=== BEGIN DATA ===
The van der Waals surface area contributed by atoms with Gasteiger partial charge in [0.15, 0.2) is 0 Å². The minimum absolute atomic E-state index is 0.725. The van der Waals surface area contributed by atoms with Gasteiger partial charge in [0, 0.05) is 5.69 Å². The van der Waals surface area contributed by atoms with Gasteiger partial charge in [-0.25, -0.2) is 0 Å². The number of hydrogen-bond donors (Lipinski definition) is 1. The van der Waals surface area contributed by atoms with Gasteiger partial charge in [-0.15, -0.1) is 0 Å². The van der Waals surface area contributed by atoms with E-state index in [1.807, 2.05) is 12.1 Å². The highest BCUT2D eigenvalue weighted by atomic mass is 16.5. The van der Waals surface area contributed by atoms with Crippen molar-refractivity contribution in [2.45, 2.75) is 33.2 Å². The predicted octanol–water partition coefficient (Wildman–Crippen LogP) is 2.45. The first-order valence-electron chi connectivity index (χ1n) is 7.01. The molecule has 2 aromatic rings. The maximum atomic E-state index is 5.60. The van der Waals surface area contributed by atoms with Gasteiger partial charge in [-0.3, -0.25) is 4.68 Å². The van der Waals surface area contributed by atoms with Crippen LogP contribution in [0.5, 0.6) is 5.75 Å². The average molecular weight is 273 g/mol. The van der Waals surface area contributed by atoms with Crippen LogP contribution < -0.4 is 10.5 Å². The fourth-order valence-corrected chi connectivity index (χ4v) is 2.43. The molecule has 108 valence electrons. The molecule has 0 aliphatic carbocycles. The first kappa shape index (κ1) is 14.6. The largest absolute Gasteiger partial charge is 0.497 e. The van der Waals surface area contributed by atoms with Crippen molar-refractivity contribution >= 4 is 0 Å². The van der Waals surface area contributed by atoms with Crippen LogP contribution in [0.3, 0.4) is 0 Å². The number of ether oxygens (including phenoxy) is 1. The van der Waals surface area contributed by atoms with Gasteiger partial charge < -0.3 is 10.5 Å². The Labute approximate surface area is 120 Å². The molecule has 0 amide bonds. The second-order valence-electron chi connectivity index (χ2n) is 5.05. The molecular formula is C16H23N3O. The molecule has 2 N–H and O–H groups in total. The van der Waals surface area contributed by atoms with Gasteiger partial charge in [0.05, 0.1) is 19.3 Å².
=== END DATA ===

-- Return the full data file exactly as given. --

The van der Waals surface area contributed by atoms with Gasteiger partial charge in [0.15, 0.2) is 0 Å². The minimum absolute atomic E-state index is 0.725. The van der Waals surface area contributed by atoms with Gasteiger partial charge in [0, 0.05) is 5.69 Å². The van der Waals surface area contributed by atoms with Gasteiger partial charge in [-0.25, -0.2) is 0 Å². The number of hydrogen-bond donors (Lipinski definition) is 1. The van der Waals surface area contributed by atoms with Gasteiger partial charge in [-0.15, -0.1) is 0 Å². The van der Waals surface area contributed by atoms with E-state index in [1.807, 2.05) is 12.1 Å². The highest BCUT2D eigenvalue weighted by atomic mass is 16.5. The van der Waals surface area contributed by atoms with Crippen molar-refractivity contribution in [2.45, 2.75) is 33.2 Å². The predicted octanol–water partition coefficient (Wildman–Crippen LogP) is 2.45. The first-order valence-electron chi connectivity index (χ1n) is 7.01. The molecule has 2 aromatic rings. The maximum atomic E-state index is 5.60. The van der Waals surface area contributed by atoms with Gasteiger partial charge in [-0.3, -0.25) is 4.68 Å². The van der Waals surface area contributed by atoms with Crippen LogP contribution in [0.5, 0.6) is 5.75 Å². The average molecular weight is 273 g/mol. The van der Waals surface area contributed by atoms with Crippen LogP contribution < -0.4 is 10.5 Å². The fourth-order valence-corrected chi connectivity index (χ4v) is 2.43. The molecule has 108 valence electrons. The molecule has 0 aliphatic carbocycles. The first kappa shape index (κ1) is 14.6. The largest absolute Gasteiger partial charge is 0.497 e. The van der Waals surface area contributed by atoms with Crippen molar-refractivity contribution >= 4 is 0 Å². The van der Waals surface area contributed by atoms with Crippen LogP contribution in [0.3, 0.4) is 0 Å². The number of ether oxygens (including phenoxy) is 1. The van der Waals surface area contributed by atoms with Gasteiger partial charge < -0.3 is 10.5 Å². The Labute approximate surface area is 120 Å². The molecule has 0 amide bonds. The second-order valence-electron chi connectivity index (χ2n) is 5.05. The molecular formula is C16H23N3O. The molecule has 2 N–H and O–H groups in total. The van der Waals surface area contributed by atoms with Gasteiger partial charge in [0.05, 0.1) is 19.3 Å².